I was also disappointed to not see Thor on the list. Those costumes were so well done, especially in regards to both practicality and world building, neither of which is an easy task.

  5. ack, i forgot to write about the german guys! oh well. but they were pretty awesome as well -- east german eurotrash double-denim and white short-shorts FTW.

  6. YESSSS, WATCH IT! :)) i hope this post spurred you on.

  7. thank you! :DD

  8. i am full of tragic aimless irritation over historical movies getting all the recognition, to the point where i'm automatically biased AGAINST historical movies.

    TBH i didn't really expect thor to be on the list. i liked the costumes in thor, but they looked kind of... cheap? idk. definitely more cartoonish than the oscars would go for, especially since it wasn't really a tongue-in-cheek or mocking cartoonishness. i hoped that harry potter or captain america might have got a nod, though. :/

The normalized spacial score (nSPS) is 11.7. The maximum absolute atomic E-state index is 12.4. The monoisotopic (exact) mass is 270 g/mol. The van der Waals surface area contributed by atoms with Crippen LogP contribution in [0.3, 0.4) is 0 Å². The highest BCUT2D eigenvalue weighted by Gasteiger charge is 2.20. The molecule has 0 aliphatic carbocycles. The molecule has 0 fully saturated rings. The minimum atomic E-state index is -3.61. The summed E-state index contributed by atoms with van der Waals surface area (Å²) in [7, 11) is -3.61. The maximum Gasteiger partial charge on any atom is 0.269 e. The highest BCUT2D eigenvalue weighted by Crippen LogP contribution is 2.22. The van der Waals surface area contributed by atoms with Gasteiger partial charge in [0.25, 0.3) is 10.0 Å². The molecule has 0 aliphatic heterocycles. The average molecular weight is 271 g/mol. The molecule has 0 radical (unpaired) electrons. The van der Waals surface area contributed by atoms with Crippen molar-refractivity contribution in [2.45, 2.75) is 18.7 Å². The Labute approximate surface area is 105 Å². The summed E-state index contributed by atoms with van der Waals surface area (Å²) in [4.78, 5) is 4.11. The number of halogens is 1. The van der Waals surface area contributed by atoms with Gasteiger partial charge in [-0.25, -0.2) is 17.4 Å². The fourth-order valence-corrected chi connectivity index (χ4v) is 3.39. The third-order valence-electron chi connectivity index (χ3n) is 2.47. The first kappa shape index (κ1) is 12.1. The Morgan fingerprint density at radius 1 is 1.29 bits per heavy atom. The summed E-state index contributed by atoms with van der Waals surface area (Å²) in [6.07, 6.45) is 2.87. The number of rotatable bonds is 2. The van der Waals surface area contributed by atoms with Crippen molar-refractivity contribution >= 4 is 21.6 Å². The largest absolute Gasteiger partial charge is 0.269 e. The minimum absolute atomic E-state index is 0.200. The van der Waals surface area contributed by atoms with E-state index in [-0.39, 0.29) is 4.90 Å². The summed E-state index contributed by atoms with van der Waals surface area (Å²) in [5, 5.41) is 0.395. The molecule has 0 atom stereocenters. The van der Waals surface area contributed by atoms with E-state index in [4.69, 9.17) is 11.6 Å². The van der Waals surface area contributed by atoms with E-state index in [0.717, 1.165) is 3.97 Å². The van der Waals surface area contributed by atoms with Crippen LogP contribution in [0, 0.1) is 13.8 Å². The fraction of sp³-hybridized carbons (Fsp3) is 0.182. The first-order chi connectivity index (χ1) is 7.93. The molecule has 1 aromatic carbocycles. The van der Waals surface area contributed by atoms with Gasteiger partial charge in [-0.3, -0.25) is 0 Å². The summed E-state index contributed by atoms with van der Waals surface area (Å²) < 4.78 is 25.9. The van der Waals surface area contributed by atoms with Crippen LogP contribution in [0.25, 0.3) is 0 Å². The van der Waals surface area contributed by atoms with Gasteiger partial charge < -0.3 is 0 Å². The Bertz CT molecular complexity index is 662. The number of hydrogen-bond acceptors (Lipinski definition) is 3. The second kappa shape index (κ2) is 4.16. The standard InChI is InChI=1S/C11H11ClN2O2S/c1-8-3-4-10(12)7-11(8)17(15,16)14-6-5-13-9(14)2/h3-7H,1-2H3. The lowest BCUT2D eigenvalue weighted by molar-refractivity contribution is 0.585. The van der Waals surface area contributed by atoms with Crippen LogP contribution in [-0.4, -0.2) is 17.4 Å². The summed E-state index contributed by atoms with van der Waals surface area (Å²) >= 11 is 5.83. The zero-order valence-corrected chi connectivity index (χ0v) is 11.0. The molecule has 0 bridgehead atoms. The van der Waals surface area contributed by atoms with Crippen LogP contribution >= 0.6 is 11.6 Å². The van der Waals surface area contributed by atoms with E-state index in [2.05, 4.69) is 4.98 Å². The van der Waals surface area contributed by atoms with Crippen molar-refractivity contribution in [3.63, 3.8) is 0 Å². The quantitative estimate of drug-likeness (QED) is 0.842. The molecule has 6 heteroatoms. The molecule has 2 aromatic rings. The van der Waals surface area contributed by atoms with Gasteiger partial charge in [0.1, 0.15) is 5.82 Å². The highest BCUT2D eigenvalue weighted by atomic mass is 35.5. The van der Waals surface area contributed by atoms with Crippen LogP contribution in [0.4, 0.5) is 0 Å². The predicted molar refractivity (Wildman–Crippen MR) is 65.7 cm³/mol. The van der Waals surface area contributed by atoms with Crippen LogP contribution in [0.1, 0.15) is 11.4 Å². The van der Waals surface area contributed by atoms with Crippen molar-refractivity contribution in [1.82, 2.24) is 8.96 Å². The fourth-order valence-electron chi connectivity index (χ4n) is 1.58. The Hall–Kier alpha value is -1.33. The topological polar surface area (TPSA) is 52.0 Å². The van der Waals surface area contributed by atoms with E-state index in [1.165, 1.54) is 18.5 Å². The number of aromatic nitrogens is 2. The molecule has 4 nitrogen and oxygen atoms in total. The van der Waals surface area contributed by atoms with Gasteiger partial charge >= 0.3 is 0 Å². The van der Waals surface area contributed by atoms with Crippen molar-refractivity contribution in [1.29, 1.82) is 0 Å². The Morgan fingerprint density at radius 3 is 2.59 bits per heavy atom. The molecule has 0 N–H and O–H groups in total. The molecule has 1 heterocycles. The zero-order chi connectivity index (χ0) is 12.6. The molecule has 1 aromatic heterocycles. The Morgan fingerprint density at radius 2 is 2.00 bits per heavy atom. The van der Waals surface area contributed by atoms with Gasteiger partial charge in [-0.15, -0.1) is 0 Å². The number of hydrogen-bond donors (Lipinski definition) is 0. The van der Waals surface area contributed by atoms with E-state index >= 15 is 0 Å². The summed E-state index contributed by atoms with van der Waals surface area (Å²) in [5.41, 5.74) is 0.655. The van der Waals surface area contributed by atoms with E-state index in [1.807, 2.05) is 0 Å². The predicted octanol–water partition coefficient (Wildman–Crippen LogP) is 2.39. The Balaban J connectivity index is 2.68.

9. I feel the same way towards historical movies.

    I've never been a fan of the harry potter costumes. General artistic direction, yes; costumes, no, that is of course, with the obvious exception of Snape and McGonagall's costumes. Those are some of my favourite costumes ever. I never expected Thor to be on the list, but I was still sad nonetheless that they didn't get any sort of recognition. I felt that all in all the film took the comics film genre quite a few steps beyond what the genre normally does.